Initially known as ski ballet, Acroski is a winter snow sport in which athletes on skis carry-out different choreographed schedules. Until 2000, it was considered as a freestyle skiing discipline, but now, it does not fall under competitive freestyle skiing.
The schedules performed in Acroski are choreographed and consists of rolls, jumps, spins, leg-crossings and flips. The complete schedule is carried-out on a smooth slope, while background music is being played.
Only in the mid-1970s, the music concept was introduced to Acroski. The competitions in this sport are held for individual performers only. In the mid-1980s, pair competitions were held for a short while, but this practice was discontinued later.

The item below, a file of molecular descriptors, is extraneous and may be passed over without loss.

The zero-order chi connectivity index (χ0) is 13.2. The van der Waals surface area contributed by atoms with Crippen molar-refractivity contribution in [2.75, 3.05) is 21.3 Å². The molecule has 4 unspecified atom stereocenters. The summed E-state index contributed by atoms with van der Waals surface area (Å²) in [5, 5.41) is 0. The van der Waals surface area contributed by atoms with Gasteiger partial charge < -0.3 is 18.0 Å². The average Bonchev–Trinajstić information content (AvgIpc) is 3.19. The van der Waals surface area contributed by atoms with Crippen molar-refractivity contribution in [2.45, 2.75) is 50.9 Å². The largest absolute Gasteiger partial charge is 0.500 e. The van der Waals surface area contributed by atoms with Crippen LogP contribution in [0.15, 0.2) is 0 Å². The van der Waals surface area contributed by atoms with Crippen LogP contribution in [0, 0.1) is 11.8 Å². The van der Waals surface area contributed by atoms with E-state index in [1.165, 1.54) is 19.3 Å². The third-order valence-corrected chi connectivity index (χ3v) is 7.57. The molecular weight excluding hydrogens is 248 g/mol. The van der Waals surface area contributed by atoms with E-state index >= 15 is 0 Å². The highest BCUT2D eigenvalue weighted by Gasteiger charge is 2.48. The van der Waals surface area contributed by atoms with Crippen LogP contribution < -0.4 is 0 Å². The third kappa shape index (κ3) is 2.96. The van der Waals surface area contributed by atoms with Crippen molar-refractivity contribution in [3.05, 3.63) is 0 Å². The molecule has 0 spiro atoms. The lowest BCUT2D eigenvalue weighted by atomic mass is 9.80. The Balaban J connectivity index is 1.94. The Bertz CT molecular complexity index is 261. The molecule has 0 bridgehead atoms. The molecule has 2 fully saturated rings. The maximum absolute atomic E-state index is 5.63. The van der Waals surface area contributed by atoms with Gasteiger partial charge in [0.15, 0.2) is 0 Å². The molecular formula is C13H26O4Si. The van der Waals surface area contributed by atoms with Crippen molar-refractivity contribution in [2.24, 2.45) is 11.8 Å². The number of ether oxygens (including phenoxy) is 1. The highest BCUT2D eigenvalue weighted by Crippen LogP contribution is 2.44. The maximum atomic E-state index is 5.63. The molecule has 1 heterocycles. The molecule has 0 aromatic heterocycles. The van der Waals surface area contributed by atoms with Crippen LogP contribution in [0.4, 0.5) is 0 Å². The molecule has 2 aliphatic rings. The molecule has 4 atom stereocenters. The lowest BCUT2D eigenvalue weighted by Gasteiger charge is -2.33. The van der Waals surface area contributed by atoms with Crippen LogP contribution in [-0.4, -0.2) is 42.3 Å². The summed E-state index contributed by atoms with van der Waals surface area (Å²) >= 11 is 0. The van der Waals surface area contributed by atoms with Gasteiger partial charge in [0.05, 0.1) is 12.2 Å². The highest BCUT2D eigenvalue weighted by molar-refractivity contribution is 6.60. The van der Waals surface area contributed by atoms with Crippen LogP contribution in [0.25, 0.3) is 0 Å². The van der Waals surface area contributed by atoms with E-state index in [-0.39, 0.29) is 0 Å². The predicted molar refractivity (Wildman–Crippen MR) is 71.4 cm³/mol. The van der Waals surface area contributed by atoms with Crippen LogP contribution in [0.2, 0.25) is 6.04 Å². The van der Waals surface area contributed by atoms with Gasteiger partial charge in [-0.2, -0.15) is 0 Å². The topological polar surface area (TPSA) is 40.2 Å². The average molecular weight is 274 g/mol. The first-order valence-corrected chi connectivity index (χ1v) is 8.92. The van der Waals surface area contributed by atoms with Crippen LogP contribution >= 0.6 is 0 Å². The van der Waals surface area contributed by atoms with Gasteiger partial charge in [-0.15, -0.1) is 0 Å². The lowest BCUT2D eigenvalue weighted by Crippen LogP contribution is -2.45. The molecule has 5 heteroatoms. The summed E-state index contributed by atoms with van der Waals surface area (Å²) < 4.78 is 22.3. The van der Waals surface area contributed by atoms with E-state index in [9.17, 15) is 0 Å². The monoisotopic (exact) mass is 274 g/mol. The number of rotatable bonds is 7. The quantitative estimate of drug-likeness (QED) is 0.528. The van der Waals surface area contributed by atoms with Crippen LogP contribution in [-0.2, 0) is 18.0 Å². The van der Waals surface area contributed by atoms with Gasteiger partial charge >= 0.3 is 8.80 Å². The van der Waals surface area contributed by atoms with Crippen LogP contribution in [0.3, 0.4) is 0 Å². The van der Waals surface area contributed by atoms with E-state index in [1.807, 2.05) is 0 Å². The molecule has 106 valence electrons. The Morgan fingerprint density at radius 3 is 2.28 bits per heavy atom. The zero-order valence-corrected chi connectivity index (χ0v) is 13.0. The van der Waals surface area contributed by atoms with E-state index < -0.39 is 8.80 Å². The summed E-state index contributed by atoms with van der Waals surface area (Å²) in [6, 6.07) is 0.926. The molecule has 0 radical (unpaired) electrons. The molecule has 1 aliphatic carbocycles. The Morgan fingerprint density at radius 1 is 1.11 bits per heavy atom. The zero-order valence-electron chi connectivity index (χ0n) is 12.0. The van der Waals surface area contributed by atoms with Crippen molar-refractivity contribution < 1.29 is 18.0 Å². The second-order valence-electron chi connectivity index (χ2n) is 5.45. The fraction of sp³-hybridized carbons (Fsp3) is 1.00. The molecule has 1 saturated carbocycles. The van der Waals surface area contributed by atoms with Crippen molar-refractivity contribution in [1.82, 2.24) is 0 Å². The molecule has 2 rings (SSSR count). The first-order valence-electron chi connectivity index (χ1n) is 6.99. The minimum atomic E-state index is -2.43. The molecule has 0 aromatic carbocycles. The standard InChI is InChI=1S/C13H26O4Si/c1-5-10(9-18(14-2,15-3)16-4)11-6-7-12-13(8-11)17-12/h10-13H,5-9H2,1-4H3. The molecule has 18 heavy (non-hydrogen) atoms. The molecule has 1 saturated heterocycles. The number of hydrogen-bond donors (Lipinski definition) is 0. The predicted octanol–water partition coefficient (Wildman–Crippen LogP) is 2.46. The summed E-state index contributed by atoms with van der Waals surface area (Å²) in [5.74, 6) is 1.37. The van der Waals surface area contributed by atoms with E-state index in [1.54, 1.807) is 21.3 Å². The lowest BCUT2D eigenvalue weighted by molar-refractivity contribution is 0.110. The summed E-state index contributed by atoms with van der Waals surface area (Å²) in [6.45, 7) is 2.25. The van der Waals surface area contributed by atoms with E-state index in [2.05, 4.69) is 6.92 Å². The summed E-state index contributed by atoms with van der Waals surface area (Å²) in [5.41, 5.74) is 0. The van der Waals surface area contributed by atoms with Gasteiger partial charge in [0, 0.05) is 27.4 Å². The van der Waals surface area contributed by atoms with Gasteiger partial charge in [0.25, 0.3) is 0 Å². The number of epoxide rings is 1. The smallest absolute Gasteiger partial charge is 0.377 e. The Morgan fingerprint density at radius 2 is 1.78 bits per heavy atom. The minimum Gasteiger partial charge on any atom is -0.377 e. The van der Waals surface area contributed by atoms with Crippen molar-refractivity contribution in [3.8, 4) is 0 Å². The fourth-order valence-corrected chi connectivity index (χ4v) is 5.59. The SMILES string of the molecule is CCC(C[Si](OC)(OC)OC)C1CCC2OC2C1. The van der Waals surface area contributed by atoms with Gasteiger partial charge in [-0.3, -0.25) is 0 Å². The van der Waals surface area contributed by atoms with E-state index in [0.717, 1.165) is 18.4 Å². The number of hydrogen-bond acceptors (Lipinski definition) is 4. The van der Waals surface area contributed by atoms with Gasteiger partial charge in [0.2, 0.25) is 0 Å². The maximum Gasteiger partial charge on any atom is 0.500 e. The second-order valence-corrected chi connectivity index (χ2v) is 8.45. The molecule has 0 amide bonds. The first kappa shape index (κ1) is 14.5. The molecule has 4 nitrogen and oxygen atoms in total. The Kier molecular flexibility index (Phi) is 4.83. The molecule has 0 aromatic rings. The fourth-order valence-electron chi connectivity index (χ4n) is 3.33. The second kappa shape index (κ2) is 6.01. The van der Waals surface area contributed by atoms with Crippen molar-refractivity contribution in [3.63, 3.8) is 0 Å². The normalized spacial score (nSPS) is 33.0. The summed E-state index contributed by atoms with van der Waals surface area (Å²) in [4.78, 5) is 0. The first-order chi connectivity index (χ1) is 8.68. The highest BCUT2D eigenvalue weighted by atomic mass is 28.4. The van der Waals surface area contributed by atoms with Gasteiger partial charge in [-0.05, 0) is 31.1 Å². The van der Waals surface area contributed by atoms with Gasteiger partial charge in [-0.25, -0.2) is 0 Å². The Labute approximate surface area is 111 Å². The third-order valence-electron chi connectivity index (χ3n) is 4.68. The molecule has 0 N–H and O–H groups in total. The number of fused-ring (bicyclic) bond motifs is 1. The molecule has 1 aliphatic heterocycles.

Each schedule in Acroski is performed for 90 seconds. A panel of judges is appointed to judge these schedules. They judge those on the basis of features including artistic display, technical execution, and style. Each feature is judged by individual judges, and each feature carries a particular weighting in the total score. The highest scoring athlete becomes the winner.
In the 1992 and 1998 Winter Olympics, Acroski was introduced as a demonstration sport. But gradually its popularity declined, and it has now become a dying sport.